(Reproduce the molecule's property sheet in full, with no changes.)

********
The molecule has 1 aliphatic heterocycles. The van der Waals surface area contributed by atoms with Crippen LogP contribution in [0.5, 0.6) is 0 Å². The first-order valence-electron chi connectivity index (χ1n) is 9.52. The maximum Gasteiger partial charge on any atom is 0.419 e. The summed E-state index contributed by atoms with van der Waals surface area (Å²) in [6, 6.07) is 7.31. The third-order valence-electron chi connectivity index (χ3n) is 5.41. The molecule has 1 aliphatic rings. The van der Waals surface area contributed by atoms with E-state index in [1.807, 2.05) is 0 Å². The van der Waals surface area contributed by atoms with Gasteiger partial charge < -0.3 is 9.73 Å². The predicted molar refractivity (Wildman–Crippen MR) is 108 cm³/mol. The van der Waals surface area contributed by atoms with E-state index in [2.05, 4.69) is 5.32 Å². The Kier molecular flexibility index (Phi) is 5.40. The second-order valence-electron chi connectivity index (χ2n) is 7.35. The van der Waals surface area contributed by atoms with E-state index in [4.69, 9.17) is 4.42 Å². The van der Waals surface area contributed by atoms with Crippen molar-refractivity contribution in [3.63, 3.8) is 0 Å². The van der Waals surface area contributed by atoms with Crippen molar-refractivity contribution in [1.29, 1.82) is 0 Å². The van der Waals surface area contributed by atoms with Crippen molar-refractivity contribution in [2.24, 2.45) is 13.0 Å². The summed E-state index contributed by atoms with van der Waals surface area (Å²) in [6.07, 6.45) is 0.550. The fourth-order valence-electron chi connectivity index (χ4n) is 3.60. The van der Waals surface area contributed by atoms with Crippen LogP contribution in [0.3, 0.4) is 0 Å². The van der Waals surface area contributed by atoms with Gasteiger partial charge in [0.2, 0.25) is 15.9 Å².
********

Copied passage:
The molecule has 1 aliphatic heterocycles. The van der Waals surface area contributed by atoms with Crippen LogP contribution in [0.5, 0.6) is 0 Å². The first-order valence-electron chi connectivity index (χ1n) is 9.52. The maximum Gasteiger partial charge on any atom is 0.419 e. The summed E-state index contributed by atoms with van der Waals surface area (Å²) in [6, 6.07) is 7.31. The third-order valence-electron chi connectivity index (χ3n) is 5.41. The molecule has 1 aliphatic rings. The van der Waals surface area contributed by atoms with E-state index in [1.807, 2.05) is 0 Å². The van der Waals surface area contributed by atoms with Gasteiger partial charge < -0.3 is 9.73 Å². The predicted molar refractivity (Wildman–Crippen MR) is 108 cm³/mol. The van der Waals surface area contributed by atoms with E-state index in [2.05, 4.69) is 5.32 Å². The Kier molecular flexibility index (Phi) is 5.40. The second-order valence-electron chi connectivity index (χ2n) is 7.35. The van der Waals surface area contributed by atoms with E-state index in [4.69, 9.17) is 4.42 Å². The van der Waals surface area contributed by atoms with Crippen molar-refractivity contribution in [3.63, 3.8) is 0 Å². The van der Waals surface area contributed by atoms with Crippen molar-refractivity contribution in [1.29, 1.82) is 0 Å². The van der Waals surface area contributed by atoms with Crippen molar-refractivity contribution in [2.24, 2.45) is 13.0 Å². The summed E-state index contributed by atoms with van der Waals surface area (Å²) in [6.07, 6.45) is 0.550. The fourth-order valence-electron chi connectivity index (χ4n) is 3.60. The van der Waals surface area contributed by atoms with Crippen LogP contribution in [0.3, 0.4) is 0 Å². The van der Waals surface area contributed by atoms with Gasteiger partial charge in [0.2, 0.25) is 15.9 Å².